Sinn Fein has told Prime Minister Boris Johnson a failure to hold a vote on Irish reunification in the event of a no-deal Brexit was “unthinkable”.
Party president Mary Lou McDonald and senior colleagues pressed the case for a border poll during their bilateral meeting with Mr Johnson at Stormont.
Under the terms of the Good Friday peace accord of 1998, the incumbent Northern Ireland Secretary must call a referendum on ending partition if there is evidence of a shift of public opinion in the region in favour of Irish unity.
Mrs McDonald said she told Mr Johnson that provision of the agreement must be triggered in the event of a no-deal Brexit.
“The way out of this for Ireland, if he is intent on crashing, if that’s the outcome, the way out for us democratically is to have a border poll and to allow Ireland and Irish people to decide our future,” she said.
Mrs McDonald accused Mr Johnson of being “complacent” about the damage she said the “Brexit nightmare” would inflict on the island of Ireland.
“His course of action, which seems to us that he has set the compass for a disorderly and a crash Brexit, we have challenged him very strongly on that policy,” she said.
“We set out very clearly that this would be catastrophic for the Irish economy, for Irish livelihoods, for our society, for our politics and for our peace accord.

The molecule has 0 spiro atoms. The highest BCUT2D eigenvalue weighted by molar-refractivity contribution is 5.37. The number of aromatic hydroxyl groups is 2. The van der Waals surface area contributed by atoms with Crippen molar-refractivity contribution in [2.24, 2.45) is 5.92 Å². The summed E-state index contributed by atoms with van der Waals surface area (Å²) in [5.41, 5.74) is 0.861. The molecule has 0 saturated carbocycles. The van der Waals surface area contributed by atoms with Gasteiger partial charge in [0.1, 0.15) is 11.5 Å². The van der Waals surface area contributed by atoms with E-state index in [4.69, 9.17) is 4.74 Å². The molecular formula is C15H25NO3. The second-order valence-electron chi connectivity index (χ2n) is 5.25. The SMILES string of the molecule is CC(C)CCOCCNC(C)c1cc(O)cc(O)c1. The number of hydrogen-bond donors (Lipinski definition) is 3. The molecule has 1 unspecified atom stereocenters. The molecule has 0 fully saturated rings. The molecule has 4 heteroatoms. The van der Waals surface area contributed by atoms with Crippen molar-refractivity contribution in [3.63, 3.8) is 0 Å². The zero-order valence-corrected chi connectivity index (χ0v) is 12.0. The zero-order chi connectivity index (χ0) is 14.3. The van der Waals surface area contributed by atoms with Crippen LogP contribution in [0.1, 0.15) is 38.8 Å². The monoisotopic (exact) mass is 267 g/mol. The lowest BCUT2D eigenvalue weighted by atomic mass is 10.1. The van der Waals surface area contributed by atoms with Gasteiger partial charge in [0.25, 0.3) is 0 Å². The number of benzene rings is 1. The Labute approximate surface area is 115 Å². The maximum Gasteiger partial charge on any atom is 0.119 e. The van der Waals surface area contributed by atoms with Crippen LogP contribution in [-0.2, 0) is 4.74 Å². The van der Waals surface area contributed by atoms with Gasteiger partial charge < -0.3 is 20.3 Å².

“We made it clear to him that the extensive planning he tells us he is carrying out in respect of a potential crash Brexit has to include the constitutional question and the issue of a border poll here in Ireland.
“We have stated to him very clearly that Brexit in any event, but certainly a disorderly Brexit, represents in anybody’s language a dramatic change of circumstances on this island and it would be unthinkable in those circumstances that people would not be given the opportunity to decide on our future together.”
DUP leader Arlene Foster accused Taoiseach Leo Varadkar of engaging in “project fear”-style rhetoric over a united Ireland after Brexit.
Democratic Unionists accused him of breaching the 1998 Good Friday Agreement and said the conditions were not met for a border poll.
Leo Varadkar said it would be “provocative” for the Irish government to take steps to discuss a united Ireland at this stage but asserted in the event of a no-deal exit, more and more people in Northern Ireland will come to question the union.
Arlene Foster said: “It is project fear mark 2 from the Taoiseach.”
She claimed he had behaved “crassly” towards victims of the Northern Ireland conflict in the past.
“He needs to dial down the rhetoric, he needs to recognise the mandate of the Prime Minister and he needs to engage.
“He needs to get engaged and he needs to find a way forward.”
Prime Minister Boris Johnson told the Democratic Unionists a border poll was not something he was entertaining.
DUP deputy leader Nigel Dodds said: “Leo Varadkar is in breach of the Belfast Agreement by talking that up.
“The reality is that the conditions are not met and those who create this hysteria about it are actually running contrary to the agreement.
“Let’s get real here, the idea that many unionists will turn around and vote for a united Ireland on the basis of the current developments, I think is something that is not reflected in the reality of people on the ground.”